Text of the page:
The true spirit of collaboration
Philippe Lebrun is head of the Accelerator Technology Department at CERN. The engineer, who holds a Master of Science from the California Institute of Technology (US) and a doctorate honoris causa from the Wroclaw University of Technology (Poland), has more than thirty years experience in superconducting magnets, cryogenics and particle accelerators.
Newsline: In the ITER Organization-Domestic Agency meeting recently held in Geneva you were asked to give a presentation on CERN and the Large Hadron Collider (LHC). This was not just because the meeting happened to take place in Geneva. Indeed there are several similarities between the ITER Project and the LHC which I would ask you to sketch.
Lebrun: Although the goals of ITER and the LHC are totally different, the two projects share a number of specifics. Firstly, they rely on the same key technologies which constitute their backbones: advanced superconductors, large high-field superconducting magnets, helium cryogenics, high-vacuum technology, radio-frequency systems and electrical power converters, to name the most salient ones. Secondly, the sheer size and cost of both projects imply a large number of industrial contracts in advanced technology, for which competent and interested companies must be qualified and selected worldwide, products must be industrialized and production lines set up, efficient project management implemented and robust quality assurance enforced. Thirdly, both projects are truly global, stemming from political decisions in most regions of the world and pooling resources and contributions—in different forms—to their financing, staffing, construction and operation. As a consequence, they are unique, highly visible and obliged to succeed.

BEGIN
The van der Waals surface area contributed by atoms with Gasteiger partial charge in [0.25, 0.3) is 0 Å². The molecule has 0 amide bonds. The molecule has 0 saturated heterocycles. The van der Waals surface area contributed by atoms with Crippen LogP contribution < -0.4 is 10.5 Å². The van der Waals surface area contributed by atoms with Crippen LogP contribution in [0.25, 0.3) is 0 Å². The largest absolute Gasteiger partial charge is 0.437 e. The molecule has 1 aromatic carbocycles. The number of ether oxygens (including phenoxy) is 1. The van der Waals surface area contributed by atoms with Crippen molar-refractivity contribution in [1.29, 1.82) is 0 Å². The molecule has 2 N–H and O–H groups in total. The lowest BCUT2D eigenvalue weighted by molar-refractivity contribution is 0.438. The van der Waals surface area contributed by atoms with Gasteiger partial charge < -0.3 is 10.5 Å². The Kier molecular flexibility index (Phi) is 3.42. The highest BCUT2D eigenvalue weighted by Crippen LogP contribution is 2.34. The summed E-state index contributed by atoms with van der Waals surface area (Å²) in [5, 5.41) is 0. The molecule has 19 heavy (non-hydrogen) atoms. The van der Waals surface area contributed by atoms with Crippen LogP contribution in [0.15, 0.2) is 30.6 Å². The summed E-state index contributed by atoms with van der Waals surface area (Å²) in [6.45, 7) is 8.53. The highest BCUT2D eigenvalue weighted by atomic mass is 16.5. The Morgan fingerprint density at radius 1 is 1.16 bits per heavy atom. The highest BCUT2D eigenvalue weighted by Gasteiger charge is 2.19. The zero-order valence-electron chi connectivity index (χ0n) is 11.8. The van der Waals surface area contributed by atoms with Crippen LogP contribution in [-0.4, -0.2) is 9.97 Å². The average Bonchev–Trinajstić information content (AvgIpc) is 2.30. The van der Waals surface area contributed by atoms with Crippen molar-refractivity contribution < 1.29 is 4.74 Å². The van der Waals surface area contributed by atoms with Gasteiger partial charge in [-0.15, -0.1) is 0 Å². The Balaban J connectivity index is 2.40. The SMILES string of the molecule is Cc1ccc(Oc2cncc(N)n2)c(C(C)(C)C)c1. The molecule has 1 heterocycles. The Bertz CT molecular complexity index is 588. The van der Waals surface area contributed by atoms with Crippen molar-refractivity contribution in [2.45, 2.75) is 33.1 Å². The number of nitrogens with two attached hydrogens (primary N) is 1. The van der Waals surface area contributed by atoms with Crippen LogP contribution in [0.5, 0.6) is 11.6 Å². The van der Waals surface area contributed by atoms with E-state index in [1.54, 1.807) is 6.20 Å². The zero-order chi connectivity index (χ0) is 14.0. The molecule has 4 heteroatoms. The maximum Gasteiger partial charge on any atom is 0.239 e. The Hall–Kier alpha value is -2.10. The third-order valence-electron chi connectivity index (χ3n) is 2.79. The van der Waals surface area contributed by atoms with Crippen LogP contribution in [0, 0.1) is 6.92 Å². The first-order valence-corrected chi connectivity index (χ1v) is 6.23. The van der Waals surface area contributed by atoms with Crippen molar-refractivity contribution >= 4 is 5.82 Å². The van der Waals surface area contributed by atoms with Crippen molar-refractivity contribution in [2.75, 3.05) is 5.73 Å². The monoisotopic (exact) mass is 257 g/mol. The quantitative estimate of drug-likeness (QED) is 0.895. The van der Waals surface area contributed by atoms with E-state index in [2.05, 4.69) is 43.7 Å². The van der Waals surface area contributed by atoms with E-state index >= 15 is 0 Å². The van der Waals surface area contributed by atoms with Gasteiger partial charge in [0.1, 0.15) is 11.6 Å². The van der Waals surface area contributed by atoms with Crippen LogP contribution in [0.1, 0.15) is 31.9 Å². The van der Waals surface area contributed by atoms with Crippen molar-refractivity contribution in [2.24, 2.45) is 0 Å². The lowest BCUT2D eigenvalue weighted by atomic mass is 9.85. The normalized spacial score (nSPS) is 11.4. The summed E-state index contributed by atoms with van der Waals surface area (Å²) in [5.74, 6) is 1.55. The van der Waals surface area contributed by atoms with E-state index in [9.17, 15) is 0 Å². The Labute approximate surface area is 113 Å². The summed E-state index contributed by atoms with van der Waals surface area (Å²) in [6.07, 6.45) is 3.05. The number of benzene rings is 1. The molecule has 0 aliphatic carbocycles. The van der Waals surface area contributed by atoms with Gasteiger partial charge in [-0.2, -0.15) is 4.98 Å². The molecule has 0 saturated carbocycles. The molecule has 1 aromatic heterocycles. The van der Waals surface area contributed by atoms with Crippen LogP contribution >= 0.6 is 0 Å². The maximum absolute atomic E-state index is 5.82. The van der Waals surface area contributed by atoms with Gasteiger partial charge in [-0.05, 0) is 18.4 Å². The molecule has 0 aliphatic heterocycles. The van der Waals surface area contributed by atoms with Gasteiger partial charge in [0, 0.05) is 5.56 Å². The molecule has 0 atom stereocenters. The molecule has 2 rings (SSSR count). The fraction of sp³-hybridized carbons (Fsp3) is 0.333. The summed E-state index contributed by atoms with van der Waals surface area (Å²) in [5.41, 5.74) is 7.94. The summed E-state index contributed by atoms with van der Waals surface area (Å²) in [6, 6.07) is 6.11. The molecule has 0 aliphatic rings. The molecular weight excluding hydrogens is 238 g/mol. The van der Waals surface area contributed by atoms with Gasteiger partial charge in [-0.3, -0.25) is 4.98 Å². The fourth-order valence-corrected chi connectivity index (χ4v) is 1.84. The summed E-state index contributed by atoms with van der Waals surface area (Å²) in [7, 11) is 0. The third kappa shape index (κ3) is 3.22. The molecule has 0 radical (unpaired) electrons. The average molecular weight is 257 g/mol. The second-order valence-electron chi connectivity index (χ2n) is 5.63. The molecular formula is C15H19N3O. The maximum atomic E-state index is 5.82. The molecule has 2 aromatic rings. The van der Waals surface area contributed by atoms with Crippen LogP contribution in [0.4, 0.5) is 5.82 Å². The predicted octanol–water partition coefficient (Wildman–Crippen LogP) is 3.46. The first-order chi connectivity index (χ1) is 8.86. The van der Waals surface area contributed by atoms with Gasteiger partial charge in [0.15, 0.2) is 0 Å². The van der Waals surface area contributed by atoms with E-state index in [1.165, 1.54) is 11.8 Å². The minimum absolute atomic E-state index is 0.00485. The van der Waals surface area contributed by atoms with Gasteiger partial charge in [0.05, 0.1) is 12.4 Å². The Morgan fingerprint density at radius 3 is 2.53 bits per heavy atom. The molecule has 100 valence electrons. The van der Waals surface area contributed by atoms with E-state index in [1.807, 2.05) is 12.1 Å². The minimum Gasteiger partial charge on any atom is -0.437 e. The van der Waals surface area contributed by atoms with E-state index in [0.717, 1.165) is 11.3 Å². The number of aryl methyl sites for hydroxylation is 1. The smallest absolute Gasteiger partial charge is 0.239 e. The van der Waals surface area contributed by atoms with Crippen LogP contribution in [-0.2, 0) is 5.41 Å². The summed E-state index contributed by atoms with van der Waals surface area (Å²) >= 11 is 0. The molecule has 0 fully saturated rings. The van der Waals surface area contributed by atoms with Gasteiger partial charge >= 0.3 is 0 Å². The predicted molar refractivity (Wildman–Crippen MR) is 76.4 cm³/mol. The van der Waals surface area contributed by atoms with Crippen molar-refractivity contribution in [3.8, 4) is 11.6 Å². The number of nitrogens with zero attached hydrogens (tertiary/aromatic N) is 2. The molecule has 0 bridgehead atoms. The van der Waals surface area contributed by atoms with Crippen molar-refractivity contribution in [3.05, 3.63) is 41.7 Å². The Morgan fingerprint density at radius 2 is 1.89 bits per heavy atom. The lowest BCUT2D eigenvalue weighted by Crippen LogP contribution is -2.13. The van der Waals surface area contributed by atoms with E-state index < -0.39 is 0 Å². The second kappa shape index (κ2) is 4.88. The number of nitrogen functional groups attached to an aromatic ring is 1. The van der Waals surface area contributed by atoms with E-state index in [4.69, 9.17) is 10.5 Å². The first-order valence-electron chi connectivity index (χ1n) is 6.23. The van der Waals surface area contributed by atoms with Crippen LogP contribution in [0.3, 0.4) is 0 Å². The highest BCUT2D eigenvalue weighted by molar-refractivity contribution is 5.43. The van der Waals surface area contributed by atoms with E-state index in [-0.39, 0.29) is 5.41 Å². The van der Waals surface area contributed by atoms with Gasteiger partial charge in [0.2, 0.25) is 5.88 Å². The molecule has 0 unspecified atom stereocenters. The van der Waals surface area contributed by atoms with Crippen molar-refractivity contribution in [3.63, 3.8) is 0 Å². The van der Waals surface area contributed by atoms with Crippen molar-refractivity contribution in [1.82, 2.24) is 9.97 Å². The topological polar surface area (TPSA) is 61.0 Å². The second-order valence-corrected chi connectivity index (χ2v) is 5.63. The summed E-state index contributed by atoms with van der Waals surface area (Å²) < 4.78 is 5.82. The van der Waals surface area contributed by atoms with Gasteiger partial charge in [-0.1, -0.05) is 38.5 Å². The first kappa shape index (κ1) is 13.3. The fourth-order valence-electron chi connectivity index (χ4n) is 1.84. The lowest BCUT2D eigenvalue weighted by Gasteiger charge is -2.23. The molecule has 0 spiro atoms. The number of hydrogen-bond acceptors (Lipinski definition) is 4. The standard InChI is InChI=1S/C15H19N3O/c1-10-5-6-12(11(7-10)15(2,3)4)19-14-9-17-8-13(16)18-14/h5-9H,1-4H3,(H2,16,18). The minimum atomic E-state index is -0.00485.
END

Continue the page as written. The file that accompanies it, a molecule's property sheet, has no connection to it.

A new window on nature
Before we continue comparing both projects, could you please summarize in your own words what the LHC is about?
The LHC is "simply" the largest research instrument ever built. It is a high-energy particle accelerator, installed in an underground tunnel of 26.7 km circumference near Geneva, Switzerland, which brings into collision intense beams of protons and ions, to probe the structure of matter at the scale of the elementary constituents, at an order of magnitude even finer than the present state-of-the-art. It is therefore a new window on nature, which will help provide answers to basic questions about our universe: where does mass come from? Why are we composed of matter rather than anti-matter? What are the "dark matter"and "dark energy" which constitute most of the universe? Besides the accelerator proper, the LHC program consists of four large particle detectors located in underground caverns around the points where the beams are brought into collision, and a powerful, distributed computing grid to process the high volume of data gathered by the detectors.
ATLAS, the largest of the four particle detectors, claims to have the biggest magnets ever built. Could you please give some bullet points that give us an idea what "big" means? How much energy is stored in ATLAS' magnet system?
ATLAS is 44 metres in length, 22 metres in diameter, with a mass of 7,000 tonnes (i.e., comparable to the Eiffel Tower). It uses four superconducting magnets (one solenoid and three toroids) to generate an analyzing field in the large volume where the tracks of the particles emerging from the collisions are observed and measured. The ATLAS barrel toroid is the largest such magnet in the world: powered at 20,500 A, it produces a field of up to 3.9 T, with a stored energy exceeding 1 GJ. (The total energy stored in the ITER magnet system will be 46 GJ.)
Both, the LHC and ITER are international organizations. How is the LHC built up politically? How many countries participate in the project?